The 2014 American College RICP® Retirement Income Literacy Survey was recently released and its stated goal was to determine whether retirees and pre-retirees have the knowledge they need to successfully plan for a financially secure retirement. And while there is quite a lot of useful and enlightening information in the report, which I will comment on shortly, there is one qualifier in the overview which I find troubling.
That qualifier is “With limited or no ability to earn additional money through work, this group must know how much they need to accumulate by the time they retire and know how to manage their money during retirement.”
Now what is troubling to me about this qualifier is the dated notion that people reach Social Security age of retirement and they are done earning money. This may not be what is actually happening in the marketplace.
First the age for qualifying for full Social Security retirement has moved past the traditional age 65, pushing out past age 66 depending on your birth year, with the first 100 percent of Social Security being paid out at age 66, with the spouse qualifying for 50 percent, so if the male is turning 66 and his wife is 62 they would qualify for these benefits.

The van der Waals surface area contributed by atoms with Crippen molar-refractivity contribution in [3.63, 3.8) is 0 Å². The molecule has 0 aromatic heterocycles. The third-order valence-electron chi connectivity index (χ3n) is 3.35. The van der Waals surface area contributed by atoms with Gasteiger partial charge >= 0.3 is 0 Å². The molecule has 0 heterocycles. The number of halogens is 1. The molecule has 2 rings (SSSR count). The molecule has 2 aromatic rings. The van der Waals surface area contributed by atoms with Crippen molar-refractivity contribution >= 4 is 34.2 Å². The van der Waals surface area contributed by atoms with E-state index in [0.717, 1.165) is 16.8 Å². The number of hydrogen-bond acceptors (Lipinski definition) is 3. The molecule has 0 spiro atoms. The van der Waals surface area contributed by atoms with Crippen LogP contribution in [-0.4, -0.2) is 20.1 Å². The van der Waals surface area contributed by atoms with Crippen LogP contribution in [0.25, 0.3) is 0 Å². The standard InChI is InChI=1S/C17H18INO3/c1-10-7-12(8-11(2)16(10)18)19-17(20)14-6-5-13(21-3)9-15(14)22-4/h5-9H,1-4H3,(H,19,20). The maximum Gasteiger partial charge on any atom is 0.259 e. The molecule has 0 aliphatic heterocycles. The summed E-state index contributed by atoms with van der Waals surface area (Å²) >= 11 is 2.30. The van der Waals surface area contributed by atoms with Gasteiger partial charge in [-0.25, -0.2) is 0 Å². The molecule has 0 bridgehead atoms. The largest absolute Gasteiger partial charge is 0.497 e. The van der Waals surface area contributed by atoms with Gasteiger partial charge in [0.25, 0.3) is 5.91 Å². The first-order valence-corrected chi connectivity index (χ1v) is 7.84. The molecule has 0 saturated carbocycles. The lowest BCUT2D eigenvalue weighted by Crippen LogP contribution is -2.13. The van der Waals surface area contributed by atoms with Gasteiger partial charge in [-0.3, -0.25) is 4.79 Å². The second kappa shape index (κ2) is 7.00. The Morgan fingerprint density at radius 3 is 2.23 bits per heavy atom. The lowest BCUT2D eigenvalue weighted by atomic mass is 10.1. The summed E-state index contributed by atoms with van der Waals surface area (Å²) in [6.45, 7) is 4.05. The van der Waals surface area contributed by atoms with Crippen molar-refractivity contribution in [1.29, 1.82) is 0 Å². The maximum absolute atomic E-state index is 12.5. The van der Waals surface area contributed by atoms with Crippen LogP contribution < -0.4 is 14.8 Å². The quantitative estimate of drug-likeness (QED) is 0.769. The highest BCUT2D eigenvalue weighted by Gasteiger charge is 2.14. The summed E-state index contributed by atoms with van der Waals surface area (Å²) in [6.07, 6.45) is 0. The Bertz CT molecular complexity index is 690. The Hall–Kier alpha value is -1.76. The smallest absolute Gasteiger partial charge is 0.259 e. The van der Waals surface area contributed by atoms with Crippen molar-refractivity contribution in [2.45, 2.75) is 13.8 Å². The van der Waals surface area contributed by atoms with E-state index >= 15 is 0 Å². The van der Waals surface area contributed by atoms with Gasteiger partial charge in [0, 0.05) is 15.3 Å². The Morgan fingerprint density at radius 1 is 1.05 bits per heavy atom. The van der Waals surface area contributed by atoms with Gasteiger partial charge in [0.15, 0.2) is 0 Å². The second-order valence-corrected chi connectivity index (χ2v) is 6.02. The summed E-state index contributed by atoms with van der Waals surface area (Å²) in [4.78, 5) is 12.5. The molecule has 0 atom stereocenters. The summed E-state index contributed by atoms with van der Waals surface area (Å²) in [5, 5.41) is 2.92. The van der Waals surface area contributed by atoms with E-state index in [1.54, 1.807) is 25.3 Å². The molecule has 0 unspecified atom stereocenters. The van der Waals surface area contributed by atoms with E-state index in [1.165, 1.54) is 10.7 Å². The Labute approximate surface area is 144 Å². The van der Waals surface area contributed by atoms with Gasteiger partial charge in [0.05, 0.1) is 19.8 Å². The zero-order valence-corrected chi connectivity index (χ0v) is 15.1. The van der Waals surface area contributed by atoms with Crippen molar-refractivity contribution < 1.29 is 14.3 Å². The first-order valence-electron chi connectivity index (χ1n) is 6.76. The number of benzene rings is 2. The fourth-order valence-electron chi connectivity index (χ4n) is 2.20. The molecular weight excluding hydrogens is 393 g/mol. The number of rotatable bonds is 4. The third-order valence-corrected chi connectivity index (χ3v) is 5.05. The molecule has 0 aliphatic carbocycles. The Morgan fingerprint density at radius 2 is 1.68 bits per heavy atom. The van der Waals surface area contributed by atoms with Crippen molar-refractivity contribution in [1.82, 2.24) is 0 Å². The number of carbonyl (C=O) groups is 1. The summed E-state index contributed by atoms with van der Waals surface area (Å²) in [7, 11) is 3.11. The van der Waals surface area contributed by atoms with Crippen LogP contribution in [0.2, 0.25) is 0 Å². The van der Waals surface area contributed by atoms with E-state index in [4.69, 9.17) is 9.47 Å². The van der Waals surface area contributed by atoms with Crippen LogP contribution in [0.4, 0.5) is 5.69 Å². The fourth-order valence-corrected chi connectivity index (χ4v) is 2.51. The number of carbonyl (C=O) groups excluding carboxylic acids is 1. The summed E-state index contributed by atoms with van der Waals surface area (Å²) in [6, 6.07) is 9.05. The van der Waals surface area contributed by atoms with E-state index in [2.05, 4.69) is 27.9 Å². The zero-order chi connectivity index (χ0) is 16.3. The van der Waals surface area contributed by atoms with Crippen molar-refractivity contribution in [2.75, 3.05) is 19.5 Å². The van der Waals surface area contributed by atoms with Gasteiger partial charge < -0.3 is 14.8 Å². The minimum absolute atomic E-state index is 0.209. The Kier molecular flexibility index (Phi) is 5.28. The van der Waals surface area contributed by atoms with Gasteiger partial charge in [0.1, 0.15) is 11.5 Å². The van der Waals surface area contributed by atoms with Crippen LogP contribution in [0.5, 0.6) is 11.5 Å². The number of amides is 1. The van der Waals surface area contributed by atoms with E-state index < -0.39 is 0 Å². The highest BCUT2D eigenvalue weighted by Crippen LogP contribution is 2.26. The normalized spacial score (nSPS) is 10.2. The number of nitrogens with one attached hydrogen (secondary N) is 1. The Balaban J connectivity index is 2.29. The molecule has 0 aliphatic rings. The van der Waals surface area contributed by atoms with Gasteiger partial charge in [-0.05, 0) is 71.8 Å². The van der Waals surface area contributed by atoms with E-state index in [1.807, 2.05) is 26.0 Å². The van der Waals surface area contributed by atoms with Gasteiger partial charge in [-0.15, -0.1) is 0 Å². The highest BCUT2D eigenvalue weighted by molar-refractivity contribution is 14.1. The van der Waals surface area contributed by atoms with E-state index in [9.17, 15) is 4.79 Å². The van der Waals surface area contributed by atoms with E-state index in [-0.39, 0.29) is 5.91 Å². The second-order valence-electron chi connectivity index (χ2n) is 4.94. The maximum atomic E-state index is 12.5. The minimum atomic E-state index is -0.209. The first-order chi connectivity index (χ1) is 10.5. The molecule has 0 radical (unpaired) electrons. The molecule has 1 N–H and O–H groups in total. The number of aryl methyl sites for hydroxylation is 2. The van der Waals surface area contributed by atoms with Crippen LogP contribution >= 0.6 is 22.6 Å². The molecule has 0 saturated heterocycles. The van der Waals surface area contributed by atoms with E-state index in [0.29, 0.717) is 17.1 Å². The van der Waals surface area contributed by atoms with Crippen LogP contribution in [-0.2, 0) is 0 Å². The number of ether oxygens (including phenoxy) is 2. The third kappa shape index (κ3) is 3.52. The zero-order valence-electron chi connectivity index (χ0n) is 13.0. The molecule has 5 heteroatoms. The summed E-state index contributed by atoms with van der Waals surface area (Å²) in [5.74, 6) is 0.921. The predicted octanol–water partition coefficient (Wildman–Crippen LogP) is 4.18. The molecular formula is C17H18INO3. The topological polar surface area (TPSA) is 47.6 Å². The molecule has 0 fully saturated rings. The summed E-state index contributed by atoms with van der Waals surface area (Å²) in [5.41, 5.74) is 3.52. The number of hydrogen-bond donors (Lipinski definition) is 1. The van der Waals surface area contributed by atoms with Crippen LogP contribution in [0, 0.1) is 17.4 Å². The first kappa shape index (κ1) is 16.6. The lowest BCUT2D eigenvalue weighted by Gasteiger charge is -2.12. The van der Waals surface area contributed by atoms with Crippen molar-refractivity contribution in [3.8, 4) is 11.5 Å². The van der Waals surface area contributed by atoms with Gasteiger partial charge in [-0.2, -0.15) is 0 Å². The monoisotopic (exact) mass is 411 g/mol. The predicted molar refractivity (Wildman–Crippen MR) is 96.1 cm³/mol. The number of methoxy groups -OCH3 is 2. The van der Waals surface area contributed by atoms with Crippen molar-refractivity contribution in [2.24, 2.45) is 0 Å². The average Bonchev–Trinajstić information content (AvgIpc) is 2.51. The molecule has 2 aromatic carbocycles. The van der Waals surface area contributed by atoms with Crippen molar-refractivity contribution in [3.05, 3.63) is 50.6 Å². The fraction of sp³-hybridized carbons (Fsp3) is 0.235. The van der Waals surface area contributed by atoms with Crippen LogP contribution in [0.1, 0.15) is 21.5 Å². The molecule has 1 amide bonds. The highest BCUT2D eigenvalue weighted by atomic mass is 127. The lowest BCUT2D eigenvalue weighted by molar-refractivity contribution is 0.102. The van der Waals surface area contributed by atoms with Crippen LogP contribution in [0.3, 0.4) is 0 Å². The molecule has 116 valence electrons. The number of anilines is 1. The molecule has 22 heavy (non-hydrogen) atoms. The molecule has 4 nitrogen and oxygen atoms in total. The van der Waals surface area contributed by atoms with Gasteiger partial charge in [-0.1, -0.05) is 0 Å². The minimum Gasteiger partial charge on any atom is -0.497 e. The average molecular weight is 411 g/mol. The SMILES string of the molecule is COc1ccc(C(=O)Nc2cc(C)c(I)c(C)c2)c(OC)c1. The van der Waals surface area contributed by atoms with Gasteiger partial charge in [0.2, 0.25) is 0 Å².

What Your Peers Are Reading
After full retirement qualification for Social Security you can earn as much as you want to without losing your Social Security, if this income falls under provisional income you may find some of your clients social security being taxed, up to 85 percent depending on where that additional income is coming from, see my previous article on this.
As reported in a US News and World Report article “The proportion of people age 65 and older in the workforce grew to 16.1 percent by 2010, up from 12.1 percent in 1990, according to a recent Census Bureau report. And the percentage of people between ages 65 and 69 who are working grew 9 percentage points to 30.8 percent in 2010.”
Second many households today have two incomes and in this Census Bureau report 54 percent of couples are working in a household. So to approach a prospect as if “his” or “her” retirement is the primary concern for the family may not be the most dynamic method to ensure their retirement years are manageable and meet their lifecycle issues.